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Columbia Missourian

Poll troubleshooter fixes problems at the polls on Election Day

By Stephanie Halovanic
November 6, 2012 | 4:12 p.m. CST

COLUMBIA — 74-year-old poll worker John Shewmaker started his Election Day early in the morning. He's the man people call if there's a problem. Shewmaker is a troubleshooter for six polling locations in Boone County.

"If things are going to go wrong, it's early in the morning," Shewmaker said.

The Boone County Clerk’s office is responsible for making local elections run smoothly, so they assemble a group of poll workers, like Shewmaker, to run the poll stations around Boone County. Wendy Noren, the Boone County clerk, is in charge of making this happen.

"When you work for Wendy and you do it her way, things will go well," Shewmaker said. "She was sent to Bosnia twice to help them with their government."

The clerk’s office assembles a group of poll workers who are stationed at each polling station around Boone County. They work a variety of positions that make the voting process as easy as possible.

Shewmaker, a lawyer in Columbia, has been a poll worker for 10 years. He has had various jobs assisting the polls on Election Day, working as an election judge, a supervisor, and as a troubleshooter. This is his second year troubleshooting.

Poll stations call Shewmaker for issues ranging from a need for more thick pens for ballots to computer malfunctions.  

"I've had a least a dozen calls already today," Shewmaker said around 7 a.m.

Shewmaker's job is important, as technical difficulties occur often during Election Day. 

Early this morning at the Activity and Recreation Center polling location, there was a hold-up in the line because the machine was jammed by a black twist tie lodged in the feeder mechanism.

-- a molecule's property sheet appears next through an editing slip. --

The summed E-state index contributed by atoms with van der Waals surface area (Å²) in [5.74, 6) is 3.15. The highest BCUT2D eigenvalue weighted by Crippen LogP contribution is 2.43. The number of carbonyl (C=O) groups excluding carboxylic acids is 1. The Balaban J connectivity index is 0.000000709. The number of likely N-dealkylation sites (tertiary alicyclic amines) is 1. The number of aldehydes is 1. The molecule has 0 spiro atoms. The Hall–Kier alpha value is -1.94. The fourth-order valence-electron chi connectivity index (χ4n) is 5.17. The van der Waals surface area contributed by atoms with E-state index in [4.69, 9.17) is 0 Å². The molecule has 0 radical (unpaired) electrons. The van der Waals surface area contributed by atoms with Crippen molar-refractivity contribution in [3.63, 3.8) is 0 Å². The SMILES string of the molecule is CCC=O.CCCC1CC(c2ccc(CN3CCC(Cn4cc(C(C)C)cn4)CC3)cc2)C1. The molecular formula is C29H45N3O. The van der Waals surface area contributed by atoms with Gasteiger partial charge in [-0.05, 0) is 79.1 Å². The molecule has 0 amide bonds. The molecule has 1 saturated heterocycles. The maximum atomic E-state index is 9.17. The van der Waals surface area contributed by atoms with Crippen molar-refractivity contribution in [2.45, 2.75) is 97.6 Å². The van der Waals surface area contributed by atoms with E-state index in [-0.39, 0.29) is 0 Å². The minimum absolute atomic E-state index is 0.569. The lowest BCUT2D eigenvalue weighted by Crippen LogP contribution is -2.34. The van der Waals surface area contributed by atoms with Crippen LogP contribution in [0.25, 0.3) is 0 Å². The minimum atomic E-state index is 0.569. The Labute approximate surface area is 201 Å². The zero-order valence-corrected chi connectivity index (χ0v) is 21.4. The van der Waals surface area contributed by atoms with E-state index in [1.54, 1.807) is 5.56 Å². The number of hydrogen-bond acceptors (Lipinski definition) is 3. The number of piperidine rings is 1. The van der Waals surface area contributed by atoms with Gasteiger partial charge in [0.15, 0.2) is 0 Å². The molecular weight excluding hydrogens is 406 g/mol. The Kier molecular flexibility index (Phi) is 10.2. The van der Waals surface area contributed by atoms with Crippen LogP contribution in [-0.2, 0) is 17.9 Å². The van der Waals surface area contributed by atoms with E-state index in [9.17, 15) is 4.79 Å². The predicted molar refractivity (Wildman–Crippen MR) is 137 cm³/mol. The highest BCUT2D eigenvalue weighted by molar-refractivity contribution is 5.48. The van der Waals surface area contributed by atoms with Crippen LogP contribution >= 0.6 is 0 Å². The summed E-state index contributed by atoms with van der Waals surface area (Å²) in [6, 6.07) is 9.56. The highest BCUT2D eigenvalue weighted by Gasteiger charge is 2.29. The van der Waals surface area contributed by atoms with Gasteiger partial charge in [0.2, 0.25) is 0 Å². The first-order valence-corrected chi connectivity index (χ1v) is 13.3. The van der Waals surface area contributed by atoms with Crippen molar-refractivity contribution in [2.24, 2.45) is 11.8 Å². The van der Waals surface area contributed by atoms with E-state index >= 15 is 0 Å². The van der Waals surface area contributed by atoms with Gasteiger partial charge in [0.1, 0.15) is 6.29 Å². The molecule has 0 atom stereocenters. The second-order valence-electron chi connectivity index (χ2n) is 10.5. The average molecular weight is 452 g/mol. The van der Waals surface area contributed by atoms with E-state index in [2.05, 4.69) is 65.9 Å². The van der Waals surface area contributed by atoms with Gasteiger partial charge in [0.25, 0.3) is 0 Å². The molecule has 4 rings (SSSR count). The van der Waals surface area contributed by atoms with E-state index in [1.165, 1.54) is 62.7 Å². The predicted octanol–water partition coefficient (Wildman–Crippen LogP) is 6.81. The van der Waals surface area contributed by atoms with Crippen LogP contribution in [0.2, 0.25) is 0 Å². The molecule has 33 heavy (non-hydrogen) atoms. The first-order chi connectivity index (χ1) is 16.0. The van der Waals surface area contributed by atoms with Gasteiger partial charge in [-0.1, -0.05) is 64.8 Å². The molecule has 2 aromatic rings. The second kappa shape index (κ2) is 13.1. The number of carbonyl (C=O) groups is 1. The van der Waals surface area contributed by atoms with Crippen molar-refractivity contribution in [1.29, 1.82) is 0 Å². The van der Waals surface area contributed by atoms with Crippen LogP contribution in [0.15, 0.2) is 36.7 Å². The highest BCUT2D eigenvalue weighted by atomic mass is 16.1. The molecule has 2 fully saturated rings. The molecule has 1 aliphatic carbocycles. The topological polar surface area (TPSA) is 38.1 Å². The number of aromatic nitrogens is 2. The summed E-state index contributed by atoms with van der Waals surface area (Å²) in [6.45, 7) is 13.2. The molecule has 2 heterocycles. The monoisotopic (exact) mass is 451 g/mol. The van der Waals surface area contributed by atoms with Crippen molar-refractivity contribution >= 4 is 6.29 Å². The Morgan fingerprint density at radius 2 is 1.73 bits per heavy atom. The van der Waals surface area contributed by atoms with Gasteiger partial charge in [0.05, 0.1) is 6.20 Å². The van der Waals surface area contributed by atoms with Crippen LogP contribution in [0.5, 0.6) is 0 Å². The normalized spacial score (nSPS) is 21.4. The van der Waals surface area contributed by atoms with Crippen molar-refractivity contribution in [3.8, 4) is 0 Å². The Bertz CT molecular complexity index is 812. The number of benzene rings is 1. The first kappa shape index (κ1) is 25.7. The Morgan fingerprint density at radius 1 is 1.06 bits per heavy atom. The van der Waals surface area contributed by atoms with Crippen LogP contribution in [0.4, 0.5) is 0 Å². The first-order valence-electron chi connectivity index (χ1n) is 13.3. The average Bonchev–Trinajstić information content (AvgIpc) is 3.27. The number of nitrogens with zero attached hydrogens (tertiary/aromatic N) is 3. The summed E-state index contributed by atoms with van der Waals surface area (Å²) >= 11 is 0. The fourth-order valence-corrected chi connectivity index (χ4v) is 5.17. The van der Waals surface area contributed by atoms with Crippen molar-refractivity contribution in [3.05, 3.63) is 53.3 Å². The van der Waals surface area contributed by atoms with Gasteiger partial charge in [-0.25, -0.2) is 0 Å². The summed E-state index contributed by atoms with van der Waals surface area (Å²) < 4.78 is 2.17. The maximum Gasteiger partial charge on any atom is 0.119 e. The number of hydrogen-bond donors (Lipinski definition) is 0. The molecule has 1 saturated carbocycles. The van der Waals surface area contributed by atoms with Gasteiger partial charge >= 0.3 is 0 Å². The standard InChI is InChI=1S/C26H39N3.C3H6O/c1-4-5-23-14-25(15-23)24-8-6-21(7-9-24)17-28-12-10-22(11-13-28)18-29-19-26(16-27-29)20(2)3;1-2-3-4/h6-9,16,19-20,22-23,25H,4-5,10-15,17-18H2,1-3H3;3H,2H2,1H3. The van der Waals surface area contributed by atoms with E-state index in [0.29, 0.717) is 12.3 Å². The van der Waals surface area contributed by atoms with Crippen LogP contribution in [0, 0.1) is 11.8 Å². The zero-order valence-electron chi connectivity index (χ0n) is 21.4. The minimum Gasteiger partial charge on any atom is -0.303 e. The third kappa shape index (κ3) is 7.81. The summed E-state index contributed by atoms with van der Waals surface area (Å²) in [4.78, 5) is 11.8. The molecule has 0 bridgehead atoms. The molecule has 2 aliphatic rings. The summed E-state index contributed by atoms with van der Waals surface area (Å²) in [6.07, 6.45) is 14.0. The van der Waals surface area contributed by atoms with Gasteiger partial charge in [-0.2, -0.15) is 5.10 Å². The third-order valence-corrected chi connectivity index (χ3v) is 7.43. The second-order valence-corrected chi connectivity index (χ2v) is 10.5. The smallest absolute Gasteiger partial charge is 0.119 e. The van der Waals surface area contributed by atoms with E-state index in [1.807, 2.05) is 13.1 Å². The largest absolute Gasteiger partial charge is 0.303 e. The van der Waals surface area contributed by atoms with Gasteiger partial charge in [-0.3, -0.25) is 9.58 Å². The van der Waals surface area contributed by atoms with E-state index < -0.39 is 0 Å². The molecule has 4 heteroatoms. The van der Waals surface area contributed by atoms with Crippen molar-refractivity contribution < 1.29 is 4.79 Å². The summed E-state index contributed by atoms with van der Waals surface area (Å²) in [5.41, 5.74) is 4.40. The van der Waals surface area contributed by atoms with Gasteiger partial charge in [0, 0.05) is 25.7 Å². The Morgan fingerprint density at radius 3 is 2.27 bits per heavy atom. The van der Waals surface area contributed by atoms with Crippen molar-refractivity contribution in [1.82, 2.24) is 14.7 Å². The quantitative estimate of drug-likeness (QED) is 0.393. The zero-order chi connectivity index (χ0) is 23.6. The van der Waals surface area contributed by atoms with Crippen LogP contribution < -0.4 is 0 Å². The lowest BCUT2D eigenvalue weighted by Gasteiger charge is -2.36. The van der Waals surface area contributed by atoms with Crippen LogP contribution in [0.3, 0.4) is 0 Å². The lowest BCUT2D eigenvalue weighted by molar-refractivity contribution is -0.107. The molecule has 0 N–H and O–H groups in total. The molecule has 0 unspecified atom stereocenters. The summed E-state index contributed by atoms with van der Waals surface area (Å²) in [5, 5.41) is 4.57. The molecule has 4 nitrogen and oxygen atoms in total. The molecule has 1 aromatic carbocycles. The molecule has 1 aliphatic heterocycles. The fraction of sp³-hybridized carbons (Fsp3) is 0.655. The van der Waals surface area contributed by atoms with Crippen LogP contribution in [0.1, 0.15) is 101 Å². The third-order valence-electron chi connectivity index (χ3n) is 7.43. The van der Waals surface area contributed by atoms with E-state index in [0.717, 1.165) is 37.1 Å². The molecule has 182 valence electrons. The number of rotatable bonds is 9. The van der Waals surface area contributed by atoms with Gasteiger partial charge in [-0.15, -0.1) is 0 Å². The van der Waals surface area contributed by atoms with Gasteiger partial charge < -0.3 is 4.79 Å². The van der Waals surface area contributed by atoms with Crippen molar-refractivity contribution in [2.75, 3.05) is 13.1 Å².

Poll workers realized there was a jam when a voter's ballot would not feed through the machine, Christine Schulte, a poll worker, said. Workers at the station were not  able to fix the machine, so they called for assistance from the county clerk's office.

A technician arrived within 15 minutes, Schulte estimated, and replaced the top feeder mechanism and discovered that the twist tie was causing the jam.

"We don't know how it got there," Schulte said.

To keep the line moving and to reduce the waiting time, poll workers had voters manually insert their ballots until the problem was fixed. By the end of the day, voters will be able to feed their ballots through the machine again.

At the Fairview Road Church of Christ polling location, a similar situation occurred. 

A machine broke in the morning, causing a back up. At one point, there was a line to enter the polling room. Because of the broken machine, people voted manually.

The Armory Sport and Recreation Center polling station saw some changes to the system on Election Day. 

Amy Dickinson, who was volunteering at the station, said a new system where changes in address could be emailed in wasn't working. The station reverted back to the old system where visitors could phone in changes. Dickinson said reverting to the old system wasn't causing any problems. 

As the long Election Day goes on, obstacles are inevitable, Shewmaker said.

"Things can go wrong anytime, you are dealing with equipment that has been used and used and reused," he said. 

Despite the difficulties of the day, Shewmaker thinks highly of the county clerk's work.

"This is an astoundingly run organization," Shewmaker said. "Many things can go wrong, but they run it well." 

Missourian reporters Hilary Niles and Nassim Benchaabane contributed to this report.

Supervising editor is Karen Miller.